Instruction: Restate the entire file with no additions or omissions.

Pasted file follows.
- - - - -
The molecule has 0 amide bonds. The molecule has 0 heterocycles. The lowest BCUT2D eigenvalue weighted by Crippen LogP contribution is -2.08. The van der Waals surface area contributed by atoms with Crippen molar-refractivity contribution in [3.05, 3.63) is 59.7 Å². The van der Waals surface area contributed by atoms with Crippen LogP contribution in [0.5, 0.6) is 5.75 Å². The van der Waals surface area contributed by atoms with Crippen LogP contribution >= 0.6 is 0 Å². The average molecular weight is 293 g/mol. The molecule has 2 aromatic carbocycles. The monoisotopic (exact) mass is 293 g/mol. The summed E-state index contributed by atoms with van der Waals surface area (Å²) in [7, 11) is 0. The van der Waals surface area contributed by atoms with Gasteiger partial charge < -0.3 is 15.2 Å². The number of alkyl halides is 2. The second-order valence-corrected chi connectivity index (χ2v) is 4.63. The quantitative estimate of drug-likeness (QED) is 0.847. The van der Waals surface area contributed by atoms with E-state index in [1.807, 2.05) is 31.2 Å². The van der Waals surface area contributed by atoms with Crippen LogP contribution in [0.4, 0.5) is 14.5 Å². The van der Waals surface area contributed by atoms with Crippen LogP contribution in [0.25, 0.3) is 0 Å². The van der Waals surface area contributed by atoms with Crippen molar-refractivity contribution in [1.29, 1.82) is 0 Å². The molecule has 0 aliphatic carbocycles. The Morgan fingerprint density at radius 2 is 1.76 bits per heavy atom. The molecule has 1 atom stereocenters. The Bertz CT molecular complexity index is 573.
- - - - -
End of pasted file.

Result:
The molecule has 0 amide bonds. The molecule has 0 heterocycles. The lowest BCUT2D eigenvalue weighted by Crippen LogP contribution is -2.08. The van der Waals surface area contributed by atoms with Crippen molar-refractivity contribution in [3.05, 3.63) is 59.7 Å². The van der Waals surface area contributed by atoms with Crippen LogP contribution in [0.5, 0.6) is 5.75 Å². The van der Waals surface area contributed by atoms with Crippen LogP contribution >= 0.6 is 0 Å². The average molecular weight is 293 g/mol. The molecule has 2 aromatic carbocycles. The monoisotopic (exact) mass is 293 g/mol. The summed E-state index contributed by atoms with van der Waals surface area (Å²) in [7, 11) is 0. The van der Waals surface area contributed by atoms with Gasteiger partial charge < -0.3 is 15.2 Å². The number of alkyl halides is 2. The second-order valence-corrected chi connectivity index (χ2v) is 4.63. The quantitative estimate of drug-likeness (QED) is 0.847. The van der Waals surface area contributed by atoms with E-state index in [1.807, 2.05) is 31.2 Å². The van der Waals surface area contributed by atoms with Crippen LogP contribution in [0.4, 0.5) is 14.5 Å². The van der Waals surface area contributed by atoms with Crippen LogP contribution in [0.25, 0.3) is 0 Å². The van der Waals surface area contributed by atoms with Crippen molar-refractivity contribution in [1.29, 1.82) is 0 Å². The molecule has 0 aliphatic carbocycles. The Morgan fingerprint density at radius 2 is 1.76 bits per heavy atom. The molecule has 1 atom stereocenters. The Bertz CT molecular complexity index is 573.